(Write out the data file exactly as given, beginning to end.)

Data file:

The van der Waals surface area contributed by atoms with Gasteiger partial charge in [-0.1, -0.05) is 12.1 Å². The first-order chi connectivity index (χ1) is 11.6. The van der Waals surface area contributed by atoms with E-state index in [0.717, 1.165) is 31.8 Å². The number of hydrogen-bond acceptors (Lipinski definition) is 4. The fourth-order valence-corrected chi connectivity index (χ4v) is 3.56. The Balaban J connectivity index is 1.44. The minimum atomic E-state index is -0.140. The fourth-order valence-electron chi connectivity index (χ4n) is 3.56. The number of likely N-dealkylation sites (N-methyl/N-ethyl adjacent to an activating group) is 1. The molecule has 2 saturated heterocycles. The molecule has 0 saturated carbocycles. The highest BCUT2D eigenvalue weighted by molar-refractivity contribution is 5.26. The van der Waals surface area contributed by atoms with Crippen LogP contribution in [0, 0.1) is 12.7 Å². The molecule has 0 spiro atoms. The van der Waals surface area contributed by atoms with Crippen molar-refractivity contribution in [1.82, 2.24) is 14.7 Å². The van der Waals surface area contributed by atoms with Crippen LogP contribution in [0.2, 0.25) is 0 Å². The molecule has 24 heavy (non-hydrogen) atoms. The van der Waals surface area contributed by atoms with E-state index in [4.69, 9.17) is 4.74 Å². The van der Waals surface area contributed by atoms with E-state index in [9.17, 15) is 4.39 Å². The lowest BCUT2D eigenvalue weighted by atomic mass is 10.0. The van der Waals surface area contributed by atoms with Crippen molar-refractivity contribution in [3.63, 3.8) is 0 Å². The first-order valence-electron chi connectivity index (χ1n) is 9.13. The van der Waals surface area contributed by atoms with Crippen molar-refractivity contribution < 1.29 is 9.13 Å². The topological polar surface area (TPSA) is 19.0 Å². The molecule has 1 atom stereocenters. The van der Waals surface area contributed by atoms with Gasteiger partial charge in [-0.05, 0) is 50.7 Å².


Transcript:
The van der Waals surface area contributed by atoms with Gasteiger partial charge in [-0.1, -0.05) is 12.1 Å². The first-order chi connectivity index (χ1) is 11.6. The van der Waals surface area contributed by atoms with E-state index in [0.717, 1.165) is 31.8 Å². The number of hydrogen-bond acceptors (Lipinski definition) is 4. The fourth-order valence-corrected chi connectivity index (χ4v) is 3.56. The Balaban J connectivity index is 1.44. The minimum atomic E-state index is -0.140. The fourth-order valence-electron chi connectivity index (χ4n) is 3.56. The number of likely N-dealkylation sites (N-methyl/N-ethyl adjacent to an activating group) is 1. The molecule has 2 saturated heterocycles. The molecule has 0 saturated carbocycles. The highest BCUT2D eigenvalue weighted by molar-refractivity contribution is 5.26. The van der Waals surface area contributed by atoms with Crippen LogP contribution in [0, 0.1) is 12.7 Å². The molecule has 0 spiro atoms. The van der Waals surface area contributed by atoms with Crippen molar-refractivity contribution in [1.82, 2.24) is 14.7 Å². The van der Waals surface area contributed by atoms with Crippen LogP contribution in [0.2, 0.25) is 0 Å². The molecule has 24 heavy (non-hydrogen) atoms. The van der Waals surface area contributed by atoms with E-state index in [4.69, 9.17) is 4.74 Å². The van der Waals surface area contributed by atoms with E-state index in [9.17, 15) is 4.39 Å². The lowest BCUT2D eigenvalue weighted by atomic mass is 10.0. The van der Waals surface area contributed by atoms with Crippen molar-refractivity contribution in [3.63, 3.8) is 0 Å². The first-order valence-electron chi connectivity index (χ1n) is 9.13. The van der Waals surface area contributed by atoms with Crippen molar-refractivity contribution < 1.29 is 9.13 Å². The topological polar surface area (TPSA) is 19.0 Å². The molecule has 1 atom stereocenters. The van der Waals surface area contributed by atoms with Gasteiger partial charge in [-0.05, 0) is 50.7 Å².